doctor-patient communication

The Complication of Doctor-Patient Communication

Do you ever think about what it means to visit the doctor? Most people do not attach much meaning to such visits but rather consider them as just any component of one’s yearly routine. Experienced quite differently, visiting the doctor when living with a chronic physical illness is accompanied by a host of complicated emotions. There are many layers to consider. For example, there is the literal communication style of the doctor one is treated by. Is s/he authoritarian, collaborative, or passive? Another layer is comprised of all the associations and emotions that journeying to a doctor’s office brings up. Similarly, such visits may elicit anxiety or fear about one’s condition. These are some of the thickest layers, although if one takes the time to reflect many more may emerge.

How have you interacted with authority figures throughout your lifetime? Do you feel comfortable with others telling you what you should do or do you react negatively to such direct suggestion? Perhaps you grew up in an environment where you were directed on how to make personal decisions and feel anxious in situations when you are not told specifically how to proceed. Maybe you feel like you have had enough of others telling you what to do and seek a relationship where you feel like you are an equal collaborative partner. Regardless of your personal history and style, it is important to identify what interpersonal communication style works for you when seeking out a doctor. If you prefer a doctor with a more collaborative approach and yet you visit a doctor with an authoritarian approach who insists on doing things his/her way, then you are probably going to leave the appointment feeling a bit more uneasy than if you sought out a doctor with a communication style that works for you. Of course there is probably going to be moments when your doctor recommends something that you do not want to hear but which is the best option for you, but this is different from a consistent communication style. Reflect on yourself and on your needs. If you see a doctor with whom you do not feel comfortable communicating with, you are probably going to be less likely to adhere to treatment recommendations, even if they are the most appropriate recommendations for you.

Sometimes less tangible than communication styles, are the associations and emotions that come up when visiting the doctor. These vary depending on the person, the time in the person’s life, among other factors. Feelings regarding self-image may emerge. The appointment may serve as a reminder of the changes that have occurred in one’s life, including visible changes in one’s body, mental state, and relationships. Associations to trust and betrayal may be present. What happened the last time you shared with someone the results of your doctor’s appointment? Can you trust this doctor when you had a bad experience with the last? Frustration is also quite common. Imagine having 2-3 medical appointments a week, which is not that uncommon with people who live with chronic conditions. It can feel like not only is the illness taking time away from your life but that the visits to the doctor are also eating away at your time. In its more intense form the frustration can also be anger.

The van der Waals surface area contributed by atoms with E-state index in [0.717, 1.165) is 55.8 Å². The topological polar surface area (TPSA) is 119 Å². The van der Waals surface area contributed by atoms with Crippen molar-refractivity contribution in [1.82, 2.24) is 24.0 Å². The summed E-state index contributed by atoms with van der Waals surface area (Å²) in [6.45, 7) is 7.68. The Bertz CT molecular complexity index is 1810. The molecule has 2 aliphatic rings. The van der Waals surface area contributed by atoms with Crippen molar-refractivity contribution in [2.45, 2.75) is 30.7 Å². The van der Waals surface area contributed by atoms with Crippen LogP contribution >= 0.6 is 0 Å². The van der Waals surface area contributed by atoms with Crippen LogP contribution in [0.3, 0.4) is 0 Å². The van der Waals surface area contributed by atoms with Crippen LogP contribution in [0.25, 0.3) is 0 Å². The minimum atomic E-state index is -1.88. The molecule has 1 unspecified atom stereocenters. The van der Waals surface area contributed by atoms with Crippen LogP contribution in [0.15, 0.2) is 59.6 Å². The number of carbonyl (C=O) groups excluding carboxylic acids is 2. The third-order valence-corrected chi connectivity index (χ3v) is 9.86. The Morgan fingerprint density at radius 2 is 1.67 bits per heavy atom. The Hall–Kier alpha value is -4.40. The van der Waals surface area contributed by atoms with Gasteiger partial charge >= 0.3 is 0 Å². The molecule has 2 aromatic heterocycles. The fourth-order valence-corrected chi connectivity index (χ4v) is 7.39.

Perhaps the most obvious layer and at times the most uncomfortable is the anxiety and fear that looms a few days, and at times weeks, before a specific appointment. One's initial diagnosis can very often be a traumatic experience which can shatters one's sense of security in the reality s/he believed to be. The what if factor may arise. What if the results of the tests are not good? What if there is an additional diagnosis? What if I am told I need more treatment? What if the treatment recommendations come with side-effects? The list goes on. This fear and anxiety can be maddening. 

This brief essay has not even scratched the surface of what is involved for a person with chronic illness when communicating with doctors. Much of these fears and associations may feel uncontrollable and at times usually very helpful coping mechanisms may feel powerless. Sometimes it is just a matter of finding a way to tolerate whatever comes up and knowing that it will pass. However, one thing that is more in one's control is finding a doctor one feels comfortable with, can trust, be honest with, and who takes you seriously. Additionally in one's control is the power to educate. Educate your loved ones, family, friends, coworkers, and ignorant strangers on what it is like to interact with medical professionals when living with a chronic illness. It will be worth it, even if you can stop just one person from saying, "your going to the doctor, what's the big deal?" That is one more person who now understands.